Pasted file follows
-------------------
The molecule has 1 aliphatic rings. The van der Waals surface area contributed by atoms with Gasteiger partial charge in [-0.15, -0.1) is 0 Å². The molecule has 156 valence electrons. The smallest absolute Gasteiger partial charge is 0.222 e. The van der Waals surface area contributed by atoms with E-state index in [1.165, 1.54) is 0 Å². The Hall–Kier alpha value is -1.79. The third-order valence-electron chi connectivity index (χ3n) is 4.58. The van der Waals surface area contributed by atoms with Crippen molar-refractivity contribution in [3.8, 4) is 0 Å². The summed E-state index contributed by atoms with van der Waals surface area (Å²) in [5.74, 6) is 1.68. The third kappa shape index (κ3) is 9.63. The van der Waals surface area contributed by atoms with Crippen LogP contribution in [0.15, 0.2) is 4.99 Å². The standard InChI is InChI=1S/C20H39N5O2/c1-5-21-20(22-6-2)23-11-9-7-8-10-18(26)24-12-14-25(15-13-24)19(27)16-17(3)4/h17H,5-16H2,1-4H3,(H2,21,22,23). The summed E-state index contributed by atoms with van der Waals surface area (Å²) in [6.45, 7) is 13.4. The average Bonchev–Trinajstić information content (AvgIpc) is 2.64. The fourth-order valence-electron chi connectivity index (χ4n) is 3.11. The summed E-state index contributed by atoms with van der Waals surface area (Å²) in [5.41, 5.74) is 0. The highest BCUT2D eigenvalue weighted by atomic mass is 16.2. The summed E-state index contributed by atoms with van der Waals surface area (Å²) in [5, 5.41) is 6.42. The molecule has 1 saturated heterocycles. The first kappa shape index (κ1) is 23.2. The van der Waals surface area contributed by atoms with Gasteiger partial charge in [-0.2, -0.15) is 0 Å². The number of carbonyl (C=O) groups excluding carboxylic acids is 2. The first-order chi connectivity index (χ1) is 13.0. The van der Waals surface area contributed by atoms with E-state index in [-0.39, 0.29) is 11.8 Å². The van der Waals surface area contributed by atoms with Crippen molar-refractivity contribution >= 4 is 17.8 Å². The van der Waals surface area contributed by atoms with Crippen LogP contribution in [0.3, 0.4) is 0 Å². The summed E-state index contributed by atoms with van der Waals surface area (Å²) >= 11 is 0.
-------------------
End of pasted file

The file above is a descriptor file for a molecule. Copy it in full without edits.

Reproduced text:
The molecule has 1 aliphatic rings. The van der Waals surface area contributed by atoms with Gasteiger partial charge in [-0.15, -0.1) is 0 Å². The molecule has 156 valence electrons. The smallest absolute Gasteiger partial charge is 0.222 e. The van der Waals surface area contributed by atoms with E-state index in [1.165, 1.54) is 0 Å². The Hall–Kier alpha value is -1.79. The third-order valence-electron chi connectivity index (χ3n) is 4.58. The van der Waals surface area contributed by atoms with Crippen molar-refractivity contribution in [3.8, 4) is 0 Å². The summed E-state index contributed by atoms with van der Waals surface area (Å²) in [5.74, 6) is 1.68. The third kappa shape index (κ3) is 9.63. The van der Waals surface area contributed by atoms with Crippen LogP contribution in [0.15, 0.2) is 4.99 Å². The standard InChI is InChI=1S/C20H39N5O2/c1-5-21-20(22-6-2)23-11-9-7-8-10-18(26)24-12-14-25(15-13-24)19(27)16-17(3)4/h17H,5-16H2,1-4H3,(H2,21,22,23). The summed E-state index contributed by atoms with van der Waals surface area (Å²) in [6.45, 7) is 13.4. The average Bonchev–Trinajstić information content (AvgIpc) is 2.64. The fourth-order valence-electron chi connectivity index (χ4n) is 3.11. The summed E-state index contributed by atoms with van der Waals surface area (Å²) in [5.41, 5.74) is 0. The highest BCUT2D eigenvalue weighted by atomic mass is 16.2. The summed E-state index contributed by atoms with van der Waals surface area (Å²) in [5, 5.41) is 6.42. The molecule has 1 saturated heterocycles. The first kappa shape index (κ1) is 23.2. The van der Waals surface area contributed by atoms with Gasteiger partial charge in [-0.2, -0.15) is 0 Å². The number of carbonyl (C=O) groups excluding carboxylic acids is 2. The first-order chi connectivity index (χ1) is 13.0. The van der Waals surface area contributed by atoms with E-state index in [-0.39, 0.29) is 11.8 Å². The van der Waals surface area contributed by atoms with Crippen molar-refractivity contribution >= 4 is 17.8 Å². The van der Waals surface area contributed by atoms with Crippen LogP contribution in [0.3, 0.4) is 0 Å². The summed E-state index contributed by atoms with van der Waals surface area (Å²) >= 11 is 0.